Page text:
Yes it is strange a soloist gets 5 lead outings whilst the principal Campbell gets none. I suppose he could be down as potential super-sub again but waiting for an injury is rather a sad way to get into this role at the RB. And as Jan says, it's not as if he didn't have experience as Romeo at BRB.

 

I can only speculate, but Campbell has been given such an appalling roster of roles (or lack thereof) over the past year or so, and it doesn't seem fair that he has only danced some of the lead roles because of injury. It seems he is being relegated to the 'trusty sidekick/slightly comic villain' role all too often. I wouldn't be surprised if he started looking at other top ballet companies, which would be a dreadful loss. :(

 

I am also planning to book for the 1st June R&J matinee but am anticipating a terrifying bloodbath! 

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Kevin has said on a number of occasions that he can't promote everyone with talent  but that he hopes to keep the company happy by giving his dancers opportunities and interesting repertory to dance which I have taken to mean that he does not intend to restrict leading roles to the company's senior dancers, This interpretation is supported by the casting decisions which have been made since he became director.The company is awash with talent and in particular it has a lot of young men who show real artistic promise. So far Kevin has managed to strike a good balance between giving established Principal dancer's their due as far as the number of performances they are given is concerned while giving young talent the opportunity to gain experience of performing leading roles and furthering their development as artists. Ensuring that young talented dancers get opportunities to dance major rules early in their careers before the thought of dancing a specific role becomes even more daunting than the technical demands that the role itself presents is always going to be a challenge in a company like the RB and was the reason that de Valois founded the old touring company.

 

We need to remember that there are always practical factors to be taken into account when making casting decisions and they include suitability for a role based on stage personality, physical and technical shape, the dancer's height and the height of potential partners bearing in mind that being on point adds several inches to a female dancer's height.Sometimes, as here, impending  and foreseeable retirement may be a significant factor in making casting decisions. As matters stand the company  will soon have to replace three tall and therefore very useful and adaptable Romeos. Bonelli, Soares and Watson are all likely to retire in the not too distant future .However much they may be admired by sections of the audience age is catching up with both Watson who is forty two and Bonelli who must be fortyish while in Soares' case it is his increasingly variable technique  which has ruled him out of a number of roles including Romeo. Something which he appears to have acknowledged in a filmed interview in which he said that he would be concentrating on dramatic roles in the future. The point here is that while Romeo may appear to be an acting role in many dancer's performances it was created by MacMillan in classical choreographer mode and  it requires a clean and solid technique to do it justice. The minute a dancer's technique begins to slip it shows in performance. Looking at the range of dancers cast in this revival it seems to me that Kevin has set out to replace adaptable and useful dancers with dancers who he thinks are likely to be equally adaptable and useful to the company in the future. Now while Campbell is a fine dancer with a winning stage personality he is never going to be as useful as someone as tall as Clarke or Ball and at this revival Kevin is making provision for the future.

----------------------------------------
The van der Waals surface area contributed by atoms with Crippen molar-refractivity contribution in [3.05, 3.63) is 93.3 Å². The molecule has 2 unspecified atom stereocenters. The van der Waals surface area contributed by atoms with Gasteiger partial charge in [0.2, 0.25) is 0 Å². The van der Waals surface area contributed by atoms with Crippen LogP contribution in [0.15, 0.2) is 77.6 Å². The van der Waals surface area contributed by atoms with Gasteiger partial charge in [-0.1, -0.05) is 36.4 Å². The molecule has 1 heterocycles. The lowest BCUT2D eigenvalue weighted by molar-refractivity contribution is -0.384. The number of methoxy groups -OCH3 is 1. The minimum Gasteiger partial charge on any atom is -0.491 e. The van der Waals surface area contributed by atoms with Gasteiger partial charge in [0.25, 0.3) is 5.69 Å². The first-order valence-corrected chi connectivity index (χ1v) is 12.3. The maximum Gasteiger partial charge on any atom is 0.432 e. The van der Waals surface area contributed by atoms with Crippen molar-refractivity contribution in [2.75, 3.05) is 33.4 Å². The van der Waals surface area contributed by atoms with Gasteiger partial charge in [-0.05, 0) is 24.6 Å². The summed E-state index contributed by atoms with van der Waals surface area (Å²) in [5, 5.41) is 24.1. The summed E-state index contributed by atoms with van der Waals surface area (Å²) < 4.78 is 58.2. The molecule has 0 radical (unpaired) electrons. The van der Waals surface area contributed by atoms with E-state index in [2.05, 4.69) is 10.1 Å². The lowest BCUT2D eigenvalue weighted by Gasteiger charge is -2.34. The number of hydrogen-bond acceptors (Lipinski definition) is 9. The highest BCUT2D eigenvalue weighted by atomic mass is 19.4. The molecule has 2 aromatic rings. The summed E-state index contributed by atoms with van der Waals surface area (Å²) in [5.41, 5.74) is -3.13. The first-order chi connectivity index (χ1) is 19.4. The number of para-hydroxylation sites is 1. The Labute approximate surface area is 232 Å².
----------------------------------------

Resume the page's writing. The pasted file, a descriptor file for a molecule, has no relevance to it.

So what of the Romeos who are new to the house this season? Both Clarke and Corrales are new to the role. Clarke is steadily acquiring roles and working his way up through the ranks of the company and to put it bluntly with his height he does not need special arrangements made for him. As far as Corrales is concerned it is almost certain that what attracted him to the RB was the wide range of roles it could offer him. Kevin is now in the process of giving Corrales the opportunities he joined the company to secure. Bracewell's performances of Romeo will be a house debut rather than a debut in role and I imagine the  same is true of Hallberg as well. It seems to me that in giving both Ball and Clarke performances of Romeo with two different Juliets Kevin intends  to increase their usefulness to the company. Unlike Campbell, Clarke and Ball don't need to have special casting arrangements made to accommodate their performances as Romeo. Of course it may simply be that knowing that Campbell has already danced the role of Romeo management has decided that this revival should be used to add a few more dancers who have experience of dancing the role of Romeo to the company's roster.

 

Management may not have disclosed who is to dance Mercutio but that does not make it a secondary role. Mercutio was created for David Blair and it requires a dancer with good clean technique and a strong quirky stage personality to provide a suitable witty contrast to the dancer playing Romeo.There are three leading roles in Romeo and Juliet not two. Mercutio is the third. In the ballet the audience needs to see a real contrast between the character of the love smitten Romeo and that of the witty and cynical Mercutio. A difference which has often  been eliminated in the anyone can do anything system of casting which seems to prevail at present. This approach leads to a bland uniformity of performance style rather than one with real spice and contrast. Benvolio is the secondary role in the trio of men who roam the streets of Verona and again it was specifically designed for promising dancers on the way up through the ranks . For years Mercutio was treated as the preserve of Principal dancers and the occasional exceptionally talented First Soloist who was an outstanding Ashton stylist such as Cervera. During MacMillan's time Mercutio was danced by the likes of Coleman, Wall, Jeffries and Dowell so it would scarcely be an insult to Campbell if he were to be cast in the role.